The Arctic ecosystem experiences a variety of changes in terms of activity, diversity and habitable niches, many of which were observed at MOSAiC. These changes can be associated with turning points in ecosystem activity and function, and are often initiated by abrupt changes of oceanographic or atmospheric features and ice dynamics, that include (but are not limited to): diurnal light variability; lead formation and other ice deformation events; episodic melt and freeze; storm activity; and oceanographic boundaries. In this session, we invite interdisciplinary studies that identify such outliers in ecosystem dynamics, and specifically explore cross-interface interactions - such as from the various extended ice hours/event-driven sampling during the MOSAiC expedition. For example, the high biomass layer observed beneath the ice-water interface which prompted 24-hour on ice sampling in early July - although all seasons and environmental niches are welcome. We especially welcome analyses that take an integrative approach to studying the causes and effects of such ecological turning points in more than one component of the Arctic climate system. This session aims to boost synergies across projects, institutions, and disciplines, which will help the MOSAiC and broader science community accelerate understanding of the trends and outliers within the MOSAiC time series.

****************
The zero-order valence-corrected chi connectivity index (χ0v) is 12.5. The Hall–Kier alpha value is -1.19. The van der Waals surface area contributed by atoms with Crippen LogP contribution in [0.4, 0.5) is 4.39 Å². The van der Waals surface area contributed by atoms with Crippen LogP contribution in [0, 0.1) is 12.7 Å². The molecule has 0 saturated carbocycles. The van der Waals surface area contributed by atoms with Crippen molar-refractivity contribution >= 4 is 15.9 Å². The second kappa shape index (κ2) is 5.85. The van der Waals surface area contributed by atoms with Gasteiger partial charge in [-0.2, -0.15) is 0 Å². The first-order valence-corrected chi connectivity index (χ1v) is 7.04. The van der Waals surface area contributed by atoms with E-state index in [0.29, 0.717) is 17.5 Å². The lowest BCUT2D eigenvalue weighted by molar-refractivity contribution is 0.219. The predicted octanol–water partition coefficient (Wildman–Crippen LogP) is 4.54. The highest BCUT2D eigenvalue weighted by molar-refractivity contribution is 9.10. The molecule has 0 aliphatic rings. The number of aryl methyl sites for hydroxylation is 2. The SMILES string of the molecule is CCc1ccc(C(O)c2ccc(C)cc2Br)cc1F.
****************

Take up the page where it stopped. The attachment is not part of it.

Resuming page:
24: General Session (Poster only)

This session is for general contributions of any MOSAiC-relevant science and/or new topics that do not fit within another session. Submissions to this session will be presented in one of the poster sessions along with many other poster presenters on a variety of themes.